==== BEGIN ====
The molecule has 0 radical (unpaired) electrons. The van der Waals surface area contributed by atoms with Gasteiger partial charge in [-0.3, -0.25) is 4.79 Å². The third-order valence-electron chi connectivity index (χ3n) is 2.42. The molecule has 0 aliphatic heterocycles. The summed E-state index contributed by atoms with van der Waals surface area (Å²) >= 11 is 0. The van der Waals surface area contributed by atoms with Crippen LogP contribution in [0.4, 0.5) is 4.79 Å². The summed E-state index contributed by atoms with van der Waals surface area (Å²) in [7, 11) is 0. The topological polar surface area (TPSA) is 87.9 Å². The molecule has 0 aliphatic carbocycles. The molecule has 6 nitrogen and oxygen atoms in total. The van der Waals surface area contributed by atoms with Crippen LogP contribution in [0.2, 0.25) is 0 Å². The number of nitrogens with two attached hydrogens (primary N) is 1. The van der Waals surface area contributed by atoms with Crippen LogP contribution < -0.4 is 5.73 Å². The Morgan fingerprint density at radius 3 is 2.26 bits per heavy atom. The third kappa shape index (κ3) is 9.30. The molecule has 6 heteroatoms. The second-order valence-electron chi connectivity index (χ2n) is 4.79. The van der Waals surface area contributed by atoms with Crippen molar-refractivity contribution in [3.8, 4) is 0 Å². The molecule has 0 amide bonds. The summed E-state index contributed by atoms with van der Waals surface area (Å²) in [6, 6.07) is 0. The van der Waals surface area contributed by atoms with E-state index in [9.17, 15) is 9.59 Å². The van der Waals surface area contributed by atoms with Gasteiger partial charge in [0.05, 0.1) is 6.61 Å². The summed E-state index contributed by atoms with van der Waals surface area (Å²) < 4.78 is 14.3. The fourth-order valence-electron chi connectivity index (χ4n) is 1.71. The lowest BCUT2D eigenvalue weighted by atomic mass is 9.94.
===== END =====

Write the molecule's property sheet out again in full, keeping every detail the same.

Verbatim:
The molecule has 0 radical (unpaired) electrons. The van der Waals surface area contributed by atoms with Gasteiger partial charge in [-0.3, -0.25) is 4.79 Å². The third-order valence-electron chi connectivity index (χ3n) is 2.42. The molecule has 0 aliphatic heterocycles. The summed E-state index contributed by atoms with van der Waals surface area (Å²) >= 11 is 0. The van der Waals surface area contributed by atoms with Crippen LogP contribution in [0.4, 0.5) is 4.79 Å². The summed E-state index contributed by atoms with van der Waals surface area (Å²) in [7, 11) is 0. The topological polar surface area (TPSA) is 87.9 Å². The molecule has 0 aliphatic carbocycles. The molecule has 6 nitrogen and oxygen atoms in total. The van der Waals surface area contributed by atoms with Crippen LogP contribution in [0.2, 0.25) is 0 Å². The number of nitrogens with two attached hydrogens (primary N) is 1. The van der Waals surface area contributed by atoms with Crippen LogP contribution < -0.4 is 5.73 Å². The Morgan fingerprint density at radius 3 is 2.26 bits per heavy atom. The third kappa shape index (κ3) is 9.30. The molecule has 6 heteroatoms. The second-order valence-electron chi connectivity index (χ2n) is 4.79. The van der Waals surface area contributed by atoms with Crippen molar-refractivity contribution in [3.8, 4) is 0 Å². The molecule has 0 amide bonds. The summed E-state index contributed by atoms with van der Waals surface area (Å²) in [6, 6.07) is 0. The van der Waals surface area contributed by atoms with E-state index in [9.17, 15) is 9.59 Å². The van der Waals surface area contributed by atoms with Gasteiger partial charge in [0.05, 0.1) is 6.61 Å². The summed E-state index contributed by atoms with van der Waals surface area (Å²) < 4.78 is 14.3. The fourth-order valence-electron chi connectivity index (χ4n) is 1.71. The lowest BCUT2D eigenvalue weighted by atomic mass is 9.94.